Table 1

Demographical data and travel destinations

Schistosomiasis-associated eosinophilia (N = 44) (%)Non-schistosomal eosinophilia (N = 38) (%)Other post-travel cases (N = 873) (%)Random sample of pre-travel consultations N (= 1,030) (%)P
Fisher exact test and Student t test were used to analyze qualitative and quantitative variables, respectively.
* Some cases had traveled to two regions.
P value for comparison to all other groups.
P value for comparison to the pre- and post-travel cohorts.
NS = non significant.
Regions of travel*
    Asia (total)2† (4.5)25 (65.7)463 (53)353 (57.7)< 0.001
    Southeast Asia2† (4.5)15 (39.5)268 (30.7)376 (36.5)< 0.001
    Indian subcontinent14 (36.8)281 (32.2)308 (29.9)NS
    Middle East1 (2.6)0 (0)101NS
    Asia (other)1 (2.6)28 (3.2)68 (6.6)NS
    South and Central America10 (26.3)208 (23.8)189 (18.4)NS
    Sub-Saharan Africa42† (95.5%)3‡ (7.9)249 (28.5)267 (25.9)< 0.03
    Oceania2‡ (5.3)9 (1.0)4 (0.4)< 0.03
Clinical parameters
    Age (years, mean ± SD, median)26.9 ± 6.4, 25.530.7 ± 10.7, 2830.0 ± 11.2, 2528.3 ± 57.3, 26NS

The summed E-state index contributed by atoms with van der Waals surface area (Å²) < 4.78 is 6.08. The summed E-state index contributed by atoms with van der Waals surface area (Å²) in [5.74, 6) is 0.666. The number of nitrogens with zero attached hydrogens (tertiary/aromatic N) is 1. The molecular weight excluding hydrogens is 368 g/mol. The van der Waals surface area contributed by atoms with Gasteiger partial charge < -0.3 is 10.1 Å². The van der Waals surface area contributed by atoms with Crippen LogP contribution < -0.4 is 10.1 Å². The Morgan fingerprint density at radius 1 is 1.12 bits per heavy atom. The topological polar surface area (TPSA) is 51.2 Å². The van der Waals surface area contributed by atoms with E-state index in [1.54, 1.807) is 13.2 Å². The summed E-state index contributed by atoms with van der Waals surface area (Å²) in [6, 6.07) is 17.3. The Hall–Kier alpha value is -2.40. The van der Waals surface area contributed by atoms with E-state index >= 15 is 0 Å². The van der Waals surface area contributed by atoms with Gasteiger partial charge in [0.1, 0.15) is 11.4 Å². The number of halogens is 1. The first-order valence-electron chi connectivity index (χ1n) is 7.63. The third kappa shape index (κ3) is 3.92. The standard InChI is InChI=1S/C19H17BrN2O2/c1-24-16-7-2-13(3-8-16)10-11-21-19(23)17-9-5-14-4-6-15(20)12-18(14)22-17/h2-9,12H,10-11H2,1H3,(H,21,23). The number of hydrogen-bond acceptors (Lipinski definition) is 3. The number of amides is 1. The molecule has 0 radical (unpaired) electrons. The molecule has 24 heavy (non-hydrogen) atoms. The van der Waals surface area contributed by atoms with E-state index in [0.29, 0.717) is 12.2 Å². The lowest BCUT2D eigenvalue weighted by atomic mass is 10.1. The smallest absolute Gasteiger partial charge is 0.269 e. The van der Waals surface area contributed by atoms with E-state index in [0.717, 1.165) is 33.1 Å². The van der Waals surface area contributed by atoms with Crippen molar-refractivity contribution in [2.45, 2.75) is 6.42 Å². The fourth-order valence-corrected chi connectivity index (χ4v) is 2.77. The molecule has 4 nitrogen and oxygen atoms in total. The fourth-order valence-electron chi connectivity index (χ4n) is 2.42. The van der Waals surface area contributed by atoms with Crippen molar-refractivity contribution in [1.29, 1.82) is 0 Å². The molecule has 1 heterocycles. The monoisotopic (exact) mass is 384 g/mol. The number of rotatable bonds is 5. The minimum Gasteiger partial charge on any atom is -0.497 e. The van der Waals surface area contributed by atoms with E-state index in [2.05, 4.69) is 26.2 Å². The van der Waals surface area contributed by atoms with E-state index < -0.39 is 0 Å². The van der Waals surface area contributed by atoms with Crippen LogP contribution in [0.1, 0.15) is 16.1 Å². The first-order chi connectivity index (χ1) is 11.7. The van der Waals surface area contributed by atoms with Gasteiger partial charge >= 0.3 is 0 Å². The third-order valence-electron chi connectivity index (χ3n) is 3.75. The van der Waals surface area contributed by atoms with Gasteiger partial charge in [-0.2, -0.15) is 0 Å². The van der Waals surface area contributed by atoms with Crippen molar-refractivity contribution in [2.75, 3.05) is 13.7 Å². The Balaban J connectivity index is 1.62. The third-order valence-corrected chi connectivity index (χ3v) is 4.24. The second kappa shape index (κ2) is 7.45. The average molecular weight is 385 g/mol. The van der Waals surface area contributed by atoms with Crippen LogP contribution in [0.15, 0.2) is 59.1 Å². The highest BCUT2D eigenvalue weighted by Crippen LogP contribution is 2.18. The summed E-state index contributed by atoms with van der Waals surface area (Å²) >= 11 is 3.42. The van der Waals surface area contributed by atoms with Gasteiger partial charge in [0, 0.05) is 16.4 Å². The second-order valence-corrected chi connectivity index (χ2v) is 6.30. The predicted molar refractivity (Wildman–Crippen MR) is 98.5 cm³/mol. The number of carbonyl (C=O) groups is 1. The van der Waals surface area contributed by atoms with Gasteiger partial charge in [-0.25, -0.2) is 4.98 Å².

M:F ratio2.10.91.41.2NS
    Duration of travel (days, mean ± SD, median)165 ± 233, 91306 ± 1216, 52.5159 ± 345, 30134 ± 1180, 30NS
Table 2

Epidemiologic and diagnostic features of post-travel eosinophilia (excluding schistosomiasis)

FeatureCurrent series (N = 38)Whetham and others2 (N = 174)Schulte and others3 (N = 648)Harries and others23 (N = 114)
* Other helminthic diseases reported: Gnathostoma, Echynococcus, Anisakis, Toxocara, Enterobius, Taenia, Fasciola, Heterophysis, Hymenolepis, and eosinophilic gastroenteritis.
NR = not reported.
Percent of all referrals3.84.52.6NR
Destination (%)
    Africa7.947.745.564.0
    Asia62.836.628.9
    America26.316.57.0
    Other7.952.37.1
Any diagnosis established (%)36.8783646.5
A helminthic diagnosis established (%)34.245.413.742.1
Atopic disease (%)2.613.43.24.2
Other non-infectious diagnoses (%)2.61.118.2
Number of detected helminths141238946
Specific helminthes
    Strongyloidiasis5 (35.7%)66 (53.6%)15 (16.8%)6 (13%)
    Hookworm7 (50%)18 (20.2%)9 (19.6%)
    Ascariasis1 (7.1%)24 (19.5%)7 (7.9%)3 (6.5%)
Cutaneous larva migrans1 (0.8%)17 (19.1%)1 (2.2%)
    Filariae23 (18.7%)13 (14.6%)19 (41.0%)
    Other*1 (7.1%)9 (7.3%)19 (21.3%)7 (17.4%)
Table 3